Two years ago, I received my first employment contract. Not long after Match Day, I did what 115,000 physicians in training did that year and will do again this year: I signed the contract promptly and returned it. I tried to read the contract carefully, but it didn’t really matter. Unless you no longer want to be a physician, there is no other choice but to sign.
Today, as president of my institution’s housestaff association, I represent more than 1,200 unfailingly hardworking residents and fellows and sit on the committee responsible for providing input on that contract. Serving on the committee has illuminated an issue I didn’t entirely appreciate before: Organized medicine is hard-wired to artificially (and profoundly) depress wages of physicians in training. It’s something of a running joke among us, but resident compensation needs serious reevaluation—not at any one institution, but nationwide.
Resident contracts are nearly identical in the compensation they offer for what will be, depending on specialization, three to nine years of post–medical school training. As noted in the New England Journal of Medicine last week, in inflation-adjusted terms, compensation has been essentially unchanged for 40 years. This year, in fact, first-year residents are paid a bit less than they were in 1974, even as the costs of housing, child care, and medical school debt have skyrocketed. To use one real-world example, tuition for my son’s day care, which does not cover time when I’m needed in the hospital and day care is closed, consumes more than 40 percent of my take-home pay.
One reason all resident contracts are nearly the same is that training hospitals share data and use it to help set wages, which in any other industry would be considered anti-competitive. Twelve years ago, residents filed a massive class action lawsuit asserting as much. Shortly after they filed, however, President George W. Bush (supported by many in Congress with training programs in their districts) signed specific language into law exempting teaching hospitals from antitrust litigation. The class action case was dismissed, and all subsequent appeals, including to the Supreme Court, failed. National policy thus enables hospitals to treat resident physicians not unlike the way big-time college athletic programs treat their athletes: as reliable and significant revenue sources, yet shielded from ordinary commercial regulation.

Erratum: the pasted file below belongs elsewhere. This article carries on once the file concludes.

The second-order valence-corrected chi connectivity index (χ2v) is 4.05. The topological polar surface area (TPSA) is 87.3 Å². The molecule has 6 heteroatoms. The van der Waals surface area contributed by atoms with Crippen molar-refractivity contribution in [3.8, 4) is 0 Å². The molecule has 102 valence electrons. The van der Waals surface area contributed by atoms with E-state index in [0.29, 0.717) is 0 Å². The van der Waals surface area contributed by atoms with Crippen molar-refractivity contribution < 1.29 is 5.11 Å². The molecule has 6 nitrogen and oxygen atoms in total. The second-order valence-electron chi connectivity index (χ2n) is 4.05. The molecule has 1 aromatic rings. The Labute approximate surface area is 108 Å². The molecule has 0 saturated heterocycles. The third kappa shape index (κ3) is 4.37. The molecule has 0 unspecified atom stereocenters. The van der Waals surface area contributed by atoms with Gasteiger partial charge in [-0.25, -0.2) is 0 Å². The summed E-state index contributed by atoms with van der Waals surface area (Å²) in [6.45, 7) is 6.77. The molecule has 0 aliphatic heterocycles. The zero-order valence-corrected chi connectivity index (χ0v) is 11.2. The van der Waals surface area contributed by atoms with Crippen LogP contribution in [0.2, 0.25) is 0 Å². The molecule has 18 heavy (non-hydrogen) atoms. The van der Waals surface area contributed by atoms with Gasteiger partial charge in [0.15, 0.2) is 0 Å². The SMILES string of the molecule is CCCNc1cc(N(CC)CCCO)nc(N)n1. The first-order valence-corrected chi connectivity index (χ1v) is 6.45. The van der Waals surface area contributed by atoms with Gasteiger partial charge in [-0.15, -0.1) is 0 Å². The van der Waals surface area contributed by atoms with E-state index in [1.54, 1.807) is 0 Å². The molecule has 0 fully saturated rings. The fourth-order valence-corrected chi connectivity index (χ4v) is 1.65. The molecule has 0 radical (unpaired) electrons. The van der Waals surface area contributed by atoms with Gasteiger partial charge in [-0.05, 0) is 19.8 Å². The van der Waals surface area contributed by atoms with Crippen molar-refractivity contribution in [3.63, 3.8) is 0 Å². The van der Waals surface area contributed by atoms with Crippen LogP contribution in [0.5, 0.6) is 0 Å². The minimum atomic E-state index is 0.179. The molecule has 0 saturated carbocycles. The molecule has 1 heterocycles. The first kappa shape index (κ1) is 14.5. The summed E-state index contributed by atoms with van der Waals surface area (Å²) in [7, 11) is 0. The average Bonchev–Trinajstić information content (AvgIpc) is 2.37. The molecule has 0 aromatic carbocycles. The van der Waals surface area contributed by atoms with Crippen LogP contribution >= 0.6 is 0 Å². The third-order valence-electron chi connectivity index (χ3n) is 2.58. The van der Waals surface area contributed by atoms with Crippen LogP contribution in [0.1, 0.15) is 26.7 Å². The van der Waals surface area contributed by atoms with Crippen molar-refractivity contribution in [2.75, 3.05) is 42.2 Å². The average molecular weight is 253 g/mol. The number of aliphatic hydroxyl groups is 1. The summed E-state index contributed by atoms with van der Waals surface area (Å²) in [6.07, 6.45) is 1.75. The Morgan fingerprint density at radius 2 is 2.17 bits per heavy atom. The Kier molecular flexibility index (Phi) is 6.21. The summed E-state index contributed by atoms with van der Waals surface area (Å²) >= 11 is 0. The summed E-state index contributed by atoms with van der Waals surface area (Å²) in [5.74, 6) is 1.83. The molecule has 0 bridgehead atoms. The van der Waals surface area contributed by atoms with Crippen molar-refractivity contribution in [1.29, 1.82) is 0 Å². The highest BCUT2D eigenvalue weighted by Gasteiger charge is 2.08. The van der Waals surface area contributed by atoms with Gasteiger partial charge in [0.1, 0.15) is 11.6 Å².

Shared data on compensation, specific legislation protecting hospitals, and a matching system forbidding negotiation keep wages low. Residents are paid about the hourly equivalent of hospital cleaning staff. It’s rarely stated openly, but residents are cost-effective sources of skilled labor, often providing considerable financial subsidies to the hospitals in which they train.
While it does cost hospitals something to employ residents, they typically get paid twice for it: once by us, working for wages far below the revenues we help generate, and a second time by the federal government, which pays an annual lump sum for each resident (averaging $112,000) as well as a bonus on each Medicare bill submitted by a hospital that utilizes resident physicians.
Another way to understand these subsidies is to consider what it would cost hospitals to replace residents with nonphysicians who also treat patients with some autonomy—for example nurse practitioners. They perform many of the same tasks as residents but have less training and work far fewer hours. The savings residents provide to hospitals are vast. Here in Seattle, a recent posting for an emergency room nurse practitioner offered $32 to $48 per hour for a job with treatment responsibilities limited to patients with minor illnesses. Resident physicians working in the same emergency department, sometimes asked to treat far more serious issues—from hemorrhagic shock after a major car accident to cardiac arrest—are paid an hourly rate about a third of that.
For the most part, there is an unspoken consensus among residents that nothing can be done to change this. Recently, however, residents and fellows in Seattle are trying something other than a lawsuit. We’re organizing to form an independent collective bargaining unit. If successful, it will be the largest such independent organization in the country.
Residents are doing this not because they are dissatisfied with their training. Indeed, we are not asking to work one moment less than our roughly 60 to 100 hours per week (not more than 80 averaged over a month), nor trying to usurp control over how our teachers want to train us. What residents seek is a wage that reflects their uniquely large debt burden (a medical education today costs on average more than $215,000, nearly $135,000 more than a generation ago) and child care difficulties, similar to those faced by other working families, associated with needing to spend the hourly equivalent of two full-time jobs in the hospital.
Unlike every other person working in the hospital, residents and fellows have no ability to negotiate before taking their jobs. This complete lack of an efficient labor market is why (despite a recognition of the limits of collective bargaining) we want to explore an option that mandates we have a larger say in the contract we are expected to sign each year.